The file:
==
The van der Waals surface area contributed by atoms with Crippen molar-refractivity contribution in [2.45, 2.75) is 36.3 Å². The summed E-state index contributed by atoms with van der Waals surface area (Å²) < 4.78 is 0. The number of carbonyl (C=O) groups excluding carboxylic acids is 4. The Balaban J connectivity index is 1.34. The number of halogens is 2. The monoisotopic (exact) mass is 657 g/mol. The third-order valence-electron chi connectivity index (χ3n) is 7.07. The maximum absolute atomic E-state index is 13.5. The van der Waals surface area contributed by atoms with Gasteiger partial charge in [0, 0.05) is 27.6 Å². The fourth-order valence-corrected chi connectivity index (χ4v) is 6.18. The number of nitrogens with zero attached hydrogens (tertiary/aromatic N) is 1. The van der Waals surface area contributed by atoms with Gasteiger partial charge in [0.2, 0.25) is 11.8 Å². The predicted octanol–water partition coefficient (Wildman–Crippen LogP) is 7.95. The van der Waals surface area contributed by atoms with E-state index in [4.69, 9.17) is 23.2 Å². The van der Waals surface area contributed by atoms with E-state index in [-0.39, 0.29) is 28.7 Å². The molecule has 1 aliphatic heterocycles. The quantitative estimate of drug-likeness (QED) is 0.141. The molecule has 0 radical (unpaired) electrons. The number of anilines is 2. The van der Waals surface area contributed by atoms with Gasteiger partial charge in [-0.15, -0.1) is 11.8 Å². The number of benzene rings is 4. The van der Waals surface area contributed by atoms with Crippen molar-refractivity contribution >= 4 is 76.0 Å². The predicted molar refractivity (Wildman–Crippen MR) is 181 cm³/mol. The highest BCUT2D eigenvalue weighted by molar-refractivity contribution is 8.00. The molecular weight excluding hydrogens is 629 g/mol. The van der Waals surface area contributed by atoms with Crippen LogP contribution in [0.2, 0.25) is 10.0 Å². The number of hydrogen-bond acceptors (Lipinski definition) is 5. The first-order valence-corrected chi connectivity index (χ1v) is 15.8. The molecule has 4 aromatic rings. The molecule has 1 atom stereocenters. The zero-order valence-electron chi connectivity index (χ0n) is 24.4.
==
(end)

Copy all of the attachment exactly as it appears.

The van der Waals surface area contributed by atoms with Crippen molar-refractivity contribution in [2.45, 2.75) is 36.3 Å². The summed E-state index contributed by atoms with van der Waals surface area (Å²) < 4.78 is 0. The number of carbonyl (C=O) groups excluding carboxylic acids is 4. The Balaban J connectivity index is 1.34. The number of halogens is 2. The monoisotopic (exact) mass is 657 g/mol. The third-order valence-electron chi connectivity index (χ3n) is 7.07. The maximum absolute atomic E-state index is 13.5. The van der Waals surface area contributed by atoms with Gasteiger partial charge in [0, 0.05) is 27.6 Å². The fourth-order valence-corrected chi connectivity index (χ4v) is 6.18. The number of nitrogens with zero attached hydrogens (tertiary/aromatic N) is 1. The van der Waals surface area contributed by atoms with Gasteiger partial charge in [0.2, 0.25) is 11.8 Å². The predicted octanol–water partition coefficient (Wildman–Crippen LogP) is 7.95. The van der Waals surface area contributed by atoms with E-state index in [4.69, 9.17) is 23.2 Å². The van der Waals surface area contributed by atoms with E-state index in [-0.39, 0.29) is 28.7 Å². The molecule has 1 aliphatic heterocycles. The quantitative estimate of drug-likeness (QED) is 0.141. The molecule has 0 radical (unpaired) electrons. The number of anilines is 2. The van der Waals surface area contributed by atoms with Gasteiger partial charge in [-0.15, -0.1) is 11.8 Å². The number of benzene rings is 4. The van der Waals surface area contributed by atoms with Crippen molar-refractivity contribution >= 4 is 76.0 Å². The predicted molar refractivity (Wildman–Crippen MR) is 181 cm³/mol. The highest BCUT2D eigenvalue weighted by molar-refractivity contribution is 8.00. The molecular weight excluding hydrogens is 629 g/mol. The van der Waals surface area contributed by atoms with Crippen LogP contribution in [0.2, 0.25) is 10.0 Å². The number of hydrogen-bond acceptors (Lipinski definition) is 5. The first-order valence-corrected chi connectivity index (χ1v) is 15.8. The molecule has 4 aromatic rings. The molecule has 1 atom stereocenters. The zero-order valence-electron chi connectivity index (χ0n) is 24.4.